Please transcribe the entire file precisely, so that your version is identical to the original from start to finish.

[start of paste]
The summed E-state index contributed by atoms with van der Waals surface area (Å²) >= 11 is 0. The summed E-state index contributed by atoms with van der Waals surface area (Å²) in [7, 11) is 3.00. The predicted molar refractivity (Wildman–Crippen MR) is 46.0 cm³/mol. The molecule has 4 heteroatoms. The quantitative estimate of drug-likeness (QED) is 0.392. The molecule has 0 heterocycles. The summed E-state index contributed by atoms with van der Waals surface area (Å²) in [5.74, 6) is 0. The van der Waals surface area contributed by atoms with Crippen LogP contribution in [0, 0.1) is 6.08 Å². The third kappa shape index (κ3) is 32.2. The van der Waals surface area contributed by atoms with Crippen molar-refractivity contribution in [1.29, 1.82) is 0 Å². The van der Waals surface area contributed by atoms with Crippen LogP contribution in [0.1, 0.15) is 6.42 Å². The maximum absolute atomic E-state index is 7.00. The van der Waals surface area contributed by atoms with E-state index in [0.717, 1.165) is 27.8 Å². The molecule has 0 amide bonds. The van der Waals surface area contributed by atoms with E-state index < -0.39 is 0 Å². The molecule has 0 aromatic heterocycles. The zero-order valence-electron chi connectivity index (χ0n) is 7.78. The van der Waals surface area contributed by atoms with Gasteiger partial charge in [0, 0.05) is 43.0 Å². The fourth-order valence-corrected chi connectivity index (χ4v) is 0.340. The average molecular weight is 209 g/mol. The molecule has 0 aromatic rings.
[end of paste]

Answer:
The summed E-state index contributed by atoms with van der Waals surface area (Å²) >= 11 is 0. The summed E-state index contributed by atoms with van der Waals surface area (Å²) in [7, 11) is 3.00. The predicted molar refractivity (Wildman–Crippen MR) is 46.0 cm³/mol. The molecule has 4 heteroatoms. The quantitative estimate of drug-likeness (QED) is 0.392. The molecule has 0 heterocycles. The summed E-state index contributed by atoms with van der Waals surface area (Å²) in [5.74, 6) is 0. The van der Waals surface area contributed by atoms with Crippen LogP contribution in [0, 0.1) is 6.08 Å². The third kappa shape index (κ3) is 32.2. The van der Waals surface area contributed by atoms with Crippen molar-refractivity contribution in [1.29, 1.82) is 0 Å². The van der Waals surface area contributed by atoms with Crippen LogP contribution in [0.1, 0.15) is 6.42 Å². The maximum absolute atomic E-state index is 7.00. The van der Waals surface area contributed by atoms with E-state index in [0.717, 1.165) is 27.8 Å². The molecule has 0 amide bonds. The van der Waals surface area contributed by atoms with E-state index < -0.39 is 0 Å². The molecule has 0 aromatic heterocycles. The zero-order valence-electron chi connectivity index (χ0n) is 7.78. The van der Waals surface area contributed by atoms with Gasteiger partial charge in [0, 0.05) is 43.0 Å². The fourth-order valence-corrected chi connectivity index (χ4v) is 0.340. The average molecular weight is 209 g/mol. The molecule has 0 aromatic rings.